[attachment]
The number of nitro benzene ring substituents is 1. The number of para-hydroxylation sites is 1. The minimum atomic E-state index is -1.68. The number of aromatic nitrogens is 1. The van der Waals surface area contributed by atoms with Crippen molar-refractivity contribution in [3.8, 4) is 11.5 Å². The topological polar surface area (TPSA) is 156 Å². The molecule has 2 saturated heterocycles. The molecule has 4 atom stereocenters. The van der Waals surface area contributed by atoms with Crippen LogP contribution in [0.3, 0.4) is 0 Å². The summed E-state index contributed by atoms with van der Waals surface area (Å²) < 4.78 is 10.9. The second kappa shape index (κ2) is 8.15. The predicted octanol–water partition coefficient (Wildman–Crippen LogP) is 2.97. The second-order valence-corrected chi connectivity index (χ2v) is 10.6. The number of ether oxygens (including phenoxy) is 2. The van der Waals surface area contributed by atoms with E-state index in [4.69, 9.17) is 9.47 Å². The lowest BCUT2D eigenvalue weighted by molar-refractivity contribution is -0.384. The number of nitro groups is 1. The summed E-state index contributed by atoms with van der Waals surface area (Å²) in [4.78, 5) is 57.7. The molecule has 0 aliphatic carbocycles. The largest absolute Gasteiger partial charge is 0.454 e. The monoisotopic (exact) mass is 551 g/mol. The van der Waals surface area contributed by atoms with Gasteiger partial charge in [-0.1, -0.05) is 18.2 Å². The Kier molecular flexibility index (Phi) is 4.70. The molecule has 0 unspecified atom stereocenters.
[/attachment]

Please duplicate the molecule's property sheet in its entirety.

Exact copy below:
The number of nitro benzene ring substituents is 1. The number of para-hydroxylation sites is 1. The minimum atomic E-state index is -1.68. The number of aromatic nitrogens is 1. The van der Waals surface area contributed by atoms with Crippen molar-refractivity contribution in [3.8, 4) is 11.5 Å². The topological polar surface area (TPSA) is 156 Å². The molecule has 2 saturated heterocycles. The molecule has 4 atom stereocenters. The van der Waals surface area contributed by atoms with Crippen LogP contribution in [0.3, 0.4) is 0 Å². The summed E-state index contributed by atoms with van der Waals surface area (Å²) < 4.78 is 10.9. The second kappa shape index (κ2) is 8.15. The predicted octanol–water partition coefficient (Wildman–Crippen LogP) is 2.97. The second-order valence-corrected chi connectivity index (χ2v) is 10.6. The number of ether oxygens (including phenoxy) is 2. The van der Waals surface area contributed by atoms with E-state index in [4.69, 9.17) is 9.47 Å². The lowest BCUT2D eigenvalue weighted by molar-refractivity contribution is -0.384. The number of nitro groups is 1. The summed E-state index contributed by atoms with van der Waals surface area (Å²) in [4.78, 5) is 57.7. The molecule has 0 aliphatic carbocycles. The largest absolute Gasteiger partial charge is 0.454 e. The monoisotopic (exact) mass is 551 g/mol. The van der Waals surface area contributed by atoms with Gasteiger partial charge in [-0.1, -0.05) is 18.2 Å². The Kier molecular flexibility index (Phi) is 4.70. The molecule has 0 unspecified atom stereocenters.